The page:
BAGHDAD/BEIRUT, May 25 (Reuters) - Islamic State poured more fighters into Ramadi on Monday as security forces and Shi'ite paramilitaries renewed efforts to retake the western Iraqi city that fell to the Islamists a week ago in a major setback for the government.
In Palmyra, the Syrian air force launched strikes at buildings captured by Islamic State, whose occupation of the city has raised fears that the insurgents will destroy its famed Roman ruins.
Islamic state has killed at least 217 people execution-style, including children, since it moved into the Palmyra area 10 days ago, according to the British-based Syrian Observatory for Human Rights. A further 300 soldiers were killed in fighting before the city was captured, according to the monitoring group.
Islamic State reinforced Ramadi on Monday, deploying fighters in preparation for battle against security forces and paramilitary groups advancing on the provincial capital.
Iraqi forces have regained ground east of the city since launching a counter-offensive on Saturday, a week after it was overrun by the insurgents, and on Monday retook a rural area south of the city.
Police sources said Iraqi security forces supported by Iran-backed Shi'ite militia groups and locally recruited Sunni tribal fighters had retaken parts of al-Tash, 20 km (12 miles) south of Ramadi, which lies only a short distance from Baghdad.
Ramadi residents said trucks carrying Islamic State fighters arrived on Sunday evening before spreading out across the city.
Local man Abu Saed heard a commotion outside his house in the city's southeastern Officers neighborhood. "I saw two trucks pull up outside with dozens of fighters carrying arms running quickly into nearby buildings and taking cover."
Another resident said at least 40 fighters had jumped out of three trucks that arrived in the southern al-Tamim district at around 8 pm on Sunday. "They were carrying weapons and wearing mostly khaki dress with ammunition belts wrapped around their chests," said Abu Mutaz. "They were talking in an Arabic dialect, they were not Iraqis."
The fall of Ramadi is the most significant setback for Iraqi forces in almost a year and has cast doubt on the effectiveness of a U.S.-led strategy for fighting the Sunni militant group.
The seizures of Ramadi and Palmyra were the group's biggest successes since a U.S.-led coalition launched an air war against it last year.
The near simultaneous victories against the Iraqi and Syrian armies have forced Washington to examine its strategy, which involves bombing from the air but leaving fighting on the ground to local forces.
In a sharp criticism of Washington's ally, U.S. Defense Secretary Ashton Carter accused the Iraqi army of abandoning Ramadi to a much smaller enemy force. "The Iraqi forces just showed no will to fight," he told CNN's State of the Union program on Sunday.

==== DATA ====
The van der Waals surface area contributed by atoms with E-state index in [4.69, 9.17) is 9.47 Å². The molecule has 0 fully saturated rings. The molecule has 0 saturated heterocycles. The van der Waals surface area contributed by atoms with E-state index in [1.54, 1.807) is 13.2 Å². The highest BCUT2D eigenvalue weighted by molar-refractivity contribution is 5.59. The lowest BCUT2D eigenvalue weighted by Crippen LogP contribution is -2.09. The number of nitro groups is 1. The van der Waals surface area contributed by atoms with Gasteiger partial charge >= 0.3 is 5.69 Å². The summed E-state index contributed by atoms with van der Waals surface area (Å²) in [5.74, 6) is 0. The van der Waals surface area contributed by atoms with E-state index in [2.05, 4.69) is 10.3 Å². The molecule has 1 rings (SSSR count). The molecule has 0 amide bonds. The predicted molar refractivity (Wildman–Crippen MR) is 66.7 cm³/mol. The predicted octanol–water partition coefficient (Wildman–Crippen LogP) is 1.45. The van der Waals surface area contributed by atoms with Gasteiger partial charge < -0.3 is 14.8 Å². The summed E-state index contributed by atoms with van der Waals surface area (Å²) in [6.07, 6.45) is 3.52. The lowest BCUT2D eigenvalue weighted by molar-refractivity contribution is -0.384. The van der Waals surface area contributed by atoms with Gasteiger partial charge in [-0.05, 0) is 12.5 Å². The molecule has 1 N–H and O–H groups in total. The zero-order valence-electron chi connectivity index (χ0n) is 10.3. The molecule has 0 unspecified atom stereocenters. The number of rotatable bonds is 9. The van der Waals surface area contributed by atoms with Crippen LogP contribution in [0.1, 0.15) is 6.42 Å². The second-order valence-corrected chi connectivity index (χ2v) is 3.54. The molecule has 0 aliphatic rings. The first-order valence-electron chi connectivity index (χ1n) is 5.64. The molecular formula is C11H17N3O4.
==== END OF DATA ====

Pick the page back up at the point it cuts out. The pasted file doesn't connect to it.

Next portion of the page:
The general in charge of Iran's paramilitary activities in the Middle East meanwhile said the United States and other powers were failing to confront Islamic State.
"Today, in the fight against this dangerous phenomenon, nobody is present except Iran," said Major General Qassem Soleimani, who is often seen on the battlefields of Iraq.
But in a move that could mark an expansion of U.S. involvement in the conflict, Turkey said it and the United States had agreed in principle to give air support to some forces from Syria's mainstream opposition.
Days after taking Ramadi, Islamic State also defeated Syrian government forces to capture Palmyra, home to 50,000 people and site of some of the world's most extensive and best-preserved Roman ruins.
The Sunni Muslim militants have proclaimed a caliphate to rule over all Muslims from territory they hold in Syria and Iraq. They have carried out mass killings in towns and cities they have captured, and destroyed ancient monuments, which they consider evidence of paganism.
In Syria, Hezbollah fighters captured two hilltops from al Qaeda's Syria wing Nusra Front in areas close to the Lebanese border and killed dozens of enemy combatants, Hezbollah-run al-Manar television reported on Monday.
Iranian-backed Hezbollah has backed Syrian President Bashar al-Assad in his country's civil war. The group's leader, Sayyed Hassan Nasrallah, has vowed to clear the border area of Sunni Muslim militant groups that have carried out attacks on Lebanese soil. (Reporting by Baghdad Bureau, Isabel Coles in Erbil, Sylvia Westall in Beirut; editing by David Stamp)